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The Flaming Lips - Michael Ivins – Bassist
Michael Ivins is a bass player and a founding member of American rock band The Flaming Lips. Ivins has also served as engineer and producer for many of the group's releases. The Flaming Lips formed in Okalhoma City, OK in 1983 with brothers Wayne and Mark Coyne, Michael Ivins, and a rotating cast of drummers. Drummer...More
Michael Ivins is a bass player and a founding member of American rock band The Flaming Lips. Ivins has also served as engineer and producer for many of the group's releases.
The Flaming Lips formed in Okalhoma City, OK in 1983 with brothers Wayne and Mark Coyne, Michael Ivins, and a rotating cast of drummers. Drummer Richard English joined the band and the recorded their self-titled debut EP, originally released on their own Lovely Sorts Of Death label, but later re-issued on the Restless label. The small independent label Enigma (later Restless) signed the Flaming Lips, which was by then a three-piece as Mark Coyne had left the band and Wayne Coyne had taken over vocals, releasing their debut full-length, Hear It Is (Restless, 1986).
Several albums later, when it became clear that their record label was collapsing, the Lips signed with Warner Bros in 1990. Shortly after releasing their major label debut, Hit To Death In The Future Head, the band underwent more lineup changes and the album languished. Wayne Coyne and Michael Ivins solidified the lineup by adding drummer/multi-instrumentalist Steven Drozd and guitarist Ronald Jones. The new four-piece recorded the next Lips album, Transmissions From The Satellite Heart (Warner Bros, 1993), which included the song, "She Don't Use Jelly." It became the band's first US hit and the increased exposure led to appearances on the Lollapalooza tour, Late Night With David Letterman, and Beverly Hills 90210, as well as opening slots on tours with Candlebox and the Red Hot Chili Peppers. While on tour supporting their next album, Clouds Taste Metallic (Warner Bros, 1995), Jones left the band.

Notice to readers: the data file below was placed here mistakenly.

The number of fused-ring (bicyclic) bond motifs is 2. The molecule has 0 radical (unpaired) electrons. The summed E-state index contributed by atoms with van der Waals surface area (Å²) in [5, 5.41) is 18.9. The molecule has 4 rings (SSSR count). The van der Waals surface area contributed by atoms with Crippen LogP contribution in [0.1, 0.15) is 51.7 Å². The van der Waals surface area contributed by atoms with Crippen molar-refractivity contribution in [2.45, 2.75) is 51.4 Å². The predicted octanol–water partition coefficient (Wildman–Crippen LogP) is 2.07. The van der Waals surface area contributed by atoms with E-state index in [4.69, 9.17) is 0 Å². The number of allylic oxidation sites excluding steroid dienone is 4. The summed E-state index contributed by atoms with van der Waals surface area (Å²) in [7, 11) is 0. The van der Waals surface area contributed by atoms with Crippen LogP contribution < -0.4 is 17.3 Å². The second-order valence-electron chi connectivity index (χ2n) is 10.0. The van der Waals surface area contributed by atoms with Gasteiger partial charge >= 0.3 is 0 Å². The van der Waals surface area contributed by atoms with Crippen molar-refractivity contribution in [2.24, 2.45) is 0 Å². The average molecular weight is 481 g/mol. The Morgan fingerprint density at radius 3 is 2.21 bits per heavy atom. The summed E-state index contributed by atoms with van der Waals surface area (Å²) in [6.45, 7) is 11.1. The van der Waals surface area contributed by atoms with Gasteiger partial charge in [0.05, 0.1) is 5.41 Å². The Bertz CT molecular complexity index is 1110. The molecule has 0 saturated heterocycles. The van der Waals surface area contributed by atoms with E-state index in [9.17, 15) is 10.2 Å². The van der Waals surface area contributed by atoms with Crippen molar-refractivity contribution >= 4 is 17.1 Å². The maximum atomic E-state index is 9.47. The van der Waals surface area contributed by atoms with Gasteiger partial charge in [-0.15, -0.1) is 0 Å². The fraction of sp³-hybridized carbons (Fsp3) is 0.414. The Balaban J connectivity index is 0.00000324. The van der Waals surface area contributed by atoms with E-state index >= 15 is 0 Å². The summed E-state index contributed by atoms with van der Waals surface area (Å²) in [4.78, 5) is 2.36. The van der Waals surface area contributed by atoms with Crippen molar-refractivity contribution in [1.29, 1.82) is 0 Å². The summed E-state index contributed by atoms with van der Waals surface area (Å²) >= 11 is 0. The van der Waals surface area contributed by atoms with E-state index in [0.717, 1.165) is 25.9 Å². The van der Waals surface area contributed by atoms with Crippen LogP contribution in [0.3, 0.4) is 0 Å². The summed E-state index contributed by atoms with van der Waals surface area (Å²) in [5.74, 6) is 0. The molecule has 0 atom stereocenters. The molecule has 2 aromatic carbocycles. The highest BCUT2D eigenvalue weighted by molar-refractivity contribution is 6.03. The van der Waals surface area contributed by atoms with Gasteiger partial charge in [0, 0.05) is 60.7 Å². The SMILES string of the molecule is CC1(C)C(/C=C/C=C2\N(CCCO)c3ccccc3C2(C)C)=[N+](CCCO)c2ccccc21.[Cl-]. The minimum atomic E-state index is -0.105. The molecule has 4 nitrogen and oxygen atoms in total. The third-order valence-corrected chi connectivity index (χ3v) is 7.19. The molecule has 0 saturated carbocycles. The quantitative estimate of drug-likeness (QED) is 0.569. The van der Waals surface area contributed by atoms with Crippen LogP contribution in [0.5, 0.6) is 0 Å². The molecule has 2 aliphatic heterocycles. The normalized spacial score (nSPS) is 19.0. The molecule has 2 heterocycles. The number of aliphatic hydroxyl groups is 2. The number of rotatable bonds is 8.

In 1999, after a number of life-changing events for its three members, Wayne Coyne, Michael Ivins and Steven Drozd, the Flaming Lips released The Soft Bulletin to commercial and critical success, including being named "Album of the Year" by NME Magazine. Their next album, Yoshimi Battles The Pink Robots (Warner Bros, 2002), was another commercial success and garnered them a GRAMMY nomination for Best Instrumental Performance. Also in 2002, they were named one of the "50 Bands to See Before You Die" by Q Magazine. They followed up Yoshimi with two EPs and a 2005 documentary film, Fearless Freaks (Warner Bros). While on tour for their next full-length, At War With The Mystics (Warner Bros, 2006), they band filmed their homecoming performance at the Oklahoma City Zoo which featured a UFO stage and Coyne walking across the audience encased in a giant plastic bubble. The concert was released on DVD in 2007 as UFO's At The Zoo: The Legendary Concert In Oklahoma City (Warner Bros). The band was nominated for Best International Act by the 2007 BRIT Awards and nominated for Best Alternative Album by the 2007 GRAMMY Awards. They also won a GRAMMY Award that same year for Best Engineered Album.
In October 2009, the Lips released their twelfth studio album, the double LP Embryonic (Warner Bros). Just two months later they released a track-for-track cover of Pink Floyd's Dark Side of the Moon called The Flaming Lips and Stardeath and White Dwarfs with Henry Rollins and Peaches Doing The Dark Side of the Moon (Warner Bros). Originally released digitally on iTunes, the album was given a physical LP release in April 2010 for Record Store Day. In 2012 they released another album for Record Store Day, a collaboration called And Heady Fwends (Warner Bros), which featured Ke$ha, Bon Iver, Edward Sharpe and the Magnetic Zeros, Erykah Badu, Nick Cave and many others. In April 2013, The Flaming Lips released The Terror (Warner Bros), their thirteenth studio album overall.Less